To determine whether AMP peptide could speed development of barrier function, MDCK cell monolayers were used because TER develops more slowly than in C2 cell monolayers. Addition of AMP peptide to nearly confluent MDCK monolayers hastens development of TER (Fig. 4C). Because the TER serves as a marker of intact barrier function regulated by epithelial TJs and results shown in Fig. 2, B and C, suggested that AMP peptide targeted specific TJ proteins such as occludin and ZO-1, the effect of AMP peptide on TJ and other cell proteins was studied.
AMP peptide stimulates accumulation of specific tight and adherens junction proteins.
The capacity of AMP peptide to simulate accumulation of TJ proteins in the detergent-insoluble fraction (Fig. 2) was not limited to occludin and ZO-1. Figure 5A shows that exposure of C2 cells to the peptide for 8 h also increased accumulation of the TJ-associated/detergent-insoluble proteins ZO-2 and claudin-5 and the adherens junction protein E-cadherin (2-fold). Inclusion of cycloheximide (50 μg/ml) in the medium did not prevent the increments in occludin and ZO-1 (not shown), suggesting that the effect of AMP peptide was independent of new protein synthesis. Cells treated with AMP peptide did not exhibit any changes in seven other proteins localized in the TJ (claudin-1), adherens junction (β-catenin), plasma membrane (Na-K-2Cl cotransporter, α- or β-subunit of Na-K-ATPase), or cytosol (Rho A, hsc73; not shown). Figure 5B shows the kinetics of this accumulation; a 165% increase in occludin after 2 h and for ZO-1 at 8 h. Hsc73 was not altered by exposure to AMP peptide for up to 18 h. To determine whether AMP peptide acts in vivo to stimulate accumulation of occludin, mice (n = 6) were injected (subcutaneously) daily with AMP peptide (10 mg/kg) or vehicle for 5 days, and the level of occludin in the detergent-insoluble fraction of colonic mucosal surface cells was studied and compared. Administration of AMP peptide increased the amount of occludin by 2.2-fold compared with vehicle-treated mice (P < 0.0004), and both high-molecular weight (presumably hyperphosphorylated) occludin as well as the lesser or nonphosphorylated forms were more abundant (Fig. 5C). When repeated in eight additional mice, treatment with AMP peptide (n = 4) increased occludin by twofold (P < 0.005) and ZO-1 by 2.2-fold (P < 0.004), compared with mice given the vehicle (n = 4; not shown).
Importantly, treatment with AMP peptide appeared to be relatively specific, because it did not alter the amount of the adherens junction protein β-catenin (Fig. 5C), as was also the case when C2 cells were treated with the peptide. No effect on the amount of occludin was observed in mucosal surface cells from kidney cortical or liver tissue in mice treated with AMP peptide (not shown).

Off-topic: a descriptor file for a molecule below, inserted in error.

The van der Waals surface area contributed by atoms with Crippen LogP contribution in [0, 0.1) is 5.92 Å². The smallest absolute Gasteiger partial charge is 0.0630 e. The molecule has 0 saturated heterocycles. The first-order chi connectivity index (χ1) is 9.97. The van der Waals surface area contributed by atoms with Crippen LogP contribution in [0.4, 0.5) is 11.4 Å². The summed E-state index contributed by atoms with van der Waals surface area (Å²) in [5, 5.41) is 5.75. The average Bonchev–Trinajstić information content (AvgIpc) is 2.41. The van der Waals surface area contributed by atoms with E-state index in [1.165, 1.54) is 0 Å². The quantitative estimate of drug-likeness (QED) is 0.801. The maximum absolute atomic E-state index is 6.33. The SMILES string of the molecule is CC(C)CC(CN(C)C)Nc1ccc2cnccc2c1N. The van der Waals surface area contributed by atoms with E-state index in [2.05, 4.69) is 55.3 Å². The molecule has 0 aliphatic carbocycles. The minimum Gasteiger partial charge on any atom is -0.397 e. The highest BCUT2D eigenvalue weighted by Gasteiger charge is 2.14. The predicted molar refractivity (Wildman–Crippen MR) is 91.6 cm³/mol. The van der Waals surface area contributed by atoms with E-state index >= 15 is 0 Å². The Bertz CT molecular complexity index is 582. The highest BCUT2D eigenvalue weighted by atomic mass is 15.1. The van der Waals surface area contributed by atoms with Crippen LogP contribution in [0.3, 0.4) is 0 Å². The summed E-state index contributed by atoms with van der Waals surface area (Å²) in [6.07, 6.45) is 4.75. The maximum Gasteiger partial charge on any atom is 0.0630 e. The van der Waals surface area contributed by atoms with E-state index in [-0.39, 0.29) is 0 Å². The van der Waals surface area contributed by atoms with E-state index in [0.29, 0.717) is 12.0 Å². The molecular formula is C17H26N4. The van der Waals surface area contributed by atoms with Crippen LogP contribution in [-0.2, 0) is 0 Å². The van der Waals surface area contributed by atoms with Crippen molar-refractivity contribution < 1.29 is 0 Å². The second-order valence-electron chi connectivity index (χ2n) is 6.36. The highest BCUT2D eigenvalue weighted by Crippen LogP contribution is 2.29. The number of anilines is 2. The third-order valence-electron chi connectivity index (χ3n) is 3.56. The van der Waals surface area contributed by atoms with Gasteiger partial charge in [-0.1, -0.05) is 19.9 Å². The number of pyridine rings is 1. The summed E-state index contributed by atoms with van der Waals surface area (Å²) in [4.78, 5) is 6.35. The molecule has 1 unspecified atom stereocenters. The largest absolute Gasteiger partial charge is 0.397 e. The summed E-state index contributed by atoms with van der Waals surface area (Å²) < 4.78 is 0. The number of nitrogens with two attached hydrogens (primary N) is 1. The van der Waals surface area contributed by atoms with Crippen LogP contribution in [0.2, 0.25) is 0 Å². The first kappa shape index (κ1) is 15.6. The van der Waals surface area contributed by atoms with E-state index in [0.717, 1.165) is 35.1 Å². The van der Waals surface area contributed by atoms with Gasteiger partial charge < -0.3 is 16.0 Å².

We then asked whether the peptide exerted its effect at the apical or basolateral surface of C2 cells. AMP peptide was added to the apical or basolateral compartment of Transwells, and cells were harvested 8 h later. Figure 6A shows that interaction of AMP peptide with the basolateral rather than the apical plasma membrane is associated with increased accumulation of occludin and claudin-5 in the detergent-insoluble fraction, but not hsc73. These results suggest that receptors for AMP peptide reside primarily on the basolateral rather than the apical surface of colonic epithelial cells. In the stomach, injuries that disrupt the mucosal barrier could permit movement of lumenal molecules such as AMP-18 or its peptides through the paracellular space to reach and activate basolateral cell receptors to restore TJ integrity.
The capacity of AMP peptide to increase accumulation of occludin and ZO-1 appeared relatively peptide specific because it was not observed when C2 cell monolayers were exposed to EGF, which is mitogenic for gastric and intestinal epithelial cells, or scrambled AMP peptide, which is not (Fig. 6B) (33).
To determine whether the increases in ZO-1 and occludin immunoreactivity induced by AMP peptide in control cells and those subjected to oxidant injury were localized to TJs, laser-scanning confocal microscopy was performed on C2 cell monolayers. In Fig. 7 (top), control cells treated with AMP peptide exhibited a more intense signal for ZO-1 or occludin than untreated cells (B vs. A), suggesting that the increased level of ZO-1 and occludin observed by immunoblotting is largely localized to TJs. In oxidant-injured cells (bottom), the amount of TJ-associated ZO-1 or occludin appears reduced (C vs. A). However, when the cells were pretreated with AMP peptide, the amount of ZO-1 or occludin appeared to be preserved (D vs. C), suggesting that the peptide prevents disruption of TJ integrity by monochloramine. These results suggest that AMP peptide increases recruitment of ZO-1 and occludin into the TJs of colonic epithelial monolayers both under control conditions and following oxidant injury, suggesting a mechanism whereby the peptide could exert its protective effect on barrier function and structure.
Protective effect of AMP peptide on actin.
To determine whether the protective effect of AMP peptide is also mediated at the level of the actin cytoskeleton, C2 cell monolayers were exposed to cytochalasin D, an agent known to disrupt actin filaments and compromise barrier function (15, 30). Cytochalasin D progressively reduced the TER by 34% compared with vehicle after 120 min (Fig. 8A). The TER of cells pretreated with AMP peptide for 18 h before exposure to cytochalasin D did not decline significantly after 120 min and was higher than vehicle-treated cells, suggesting an effect that is mediated at the level of the actin cytoskeleton. Confocal microscopy showed that exposure of the cells to monochloramine markedly reduces the intensity of the perijunctional actin signal (Fig. 8B, 1 vs. 2), whereas treatment with AMP peptide appears to preserve it (4 vs. 2).